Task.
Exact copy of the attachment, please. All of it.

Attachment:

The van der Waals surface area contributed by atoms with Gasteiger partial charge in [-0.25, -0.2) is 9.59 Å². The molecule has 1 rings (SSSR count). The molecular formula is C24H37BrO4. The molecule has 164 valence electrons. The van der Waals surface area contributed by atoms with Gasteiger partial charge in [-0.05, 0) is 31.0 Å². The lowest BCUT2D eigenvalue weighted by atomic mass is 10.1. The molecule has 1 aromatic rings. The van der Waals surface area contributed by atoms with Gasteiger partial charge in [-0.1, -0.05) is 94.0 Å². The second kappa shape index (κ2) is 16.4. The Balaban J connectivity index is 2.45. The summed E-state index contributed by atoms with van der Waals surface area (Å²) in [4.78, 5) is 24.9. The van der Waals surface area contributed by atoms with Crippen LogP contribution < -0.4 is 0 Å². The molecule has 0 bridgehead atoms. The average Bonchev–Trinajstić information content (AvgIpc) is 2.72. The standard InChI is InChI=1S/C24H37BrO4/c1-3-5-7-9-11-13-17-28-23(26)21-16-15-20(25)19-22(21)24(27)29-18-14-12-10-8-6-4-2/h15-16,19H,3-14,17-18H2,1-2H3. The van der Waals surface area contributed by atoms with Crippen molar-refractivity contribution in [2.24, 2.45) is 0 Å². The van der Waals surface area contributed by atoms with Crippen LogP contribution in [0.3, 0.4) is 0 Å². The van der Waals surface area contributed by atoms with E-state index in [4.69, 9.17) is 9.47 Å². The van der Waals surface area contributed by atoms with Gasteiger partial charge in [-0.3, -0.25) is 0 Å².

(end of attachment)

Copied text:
The van der Waals surface area contributed by atoms with Gasteiger partial charge in [-0.25, -0.2) is 9.59 Å². The molecule has 1 rings (SSSR count). The molecular formula is C24H37BrO4. The molecule has 164 valence electrons. The van der Waals surface area contributed by atoms with Gasteiger partial charge in [-0.05, 0) is 31.0 Å². The lowest BCUT2D eigenvalue weighted by atomic mass is 10.1. The molecule has 1 aromatic rings. The van der Waals surface area contributed by atoms with Gasteiger partial charge in [-0.1, -0.05) is 94.0 Å². The second kappa shape index (κ2) is 16.4. The Balaban J connectivity index is 2.45. The summed E-state index contributed by atoms with van der Waals surface area (Å²) in [4.78, 5) is 24.9. The van der Waals surface area contributed by atoms with Crippen LogP contribution < -0.4 is 0 Å². The molecule has 0 bridgehead atoms. The average Bonchev–Trinajstić information content (AvgIpc) is 2.72. The standard InChI is InChI=1S/C24H37BrO4/c1-3-5-7-9-11-13-17-28-23(26)21-16-15-20(25)19-22(21)24(27)29-18-14-12-10-8-6-4-2/h15-16,19H,3-14,17-18H2,1-2H3. The van der Waals surface area contributed by atoms with Crippen molar-refractivity contribution in [2.24, 2.45) is 0 Å². The van der Waals surface area contributed by atoms with Crippen LogP contribution in [0.3, 0.4) is 0 Å². The van der Waals surface area contributed by atoms with E-state index in [4.69, 9.17) is 9.47 Å². The van der Waals surface area contributed by atoms with Gasteiger partial charge in [-0.3, -0.25) is 0 Å².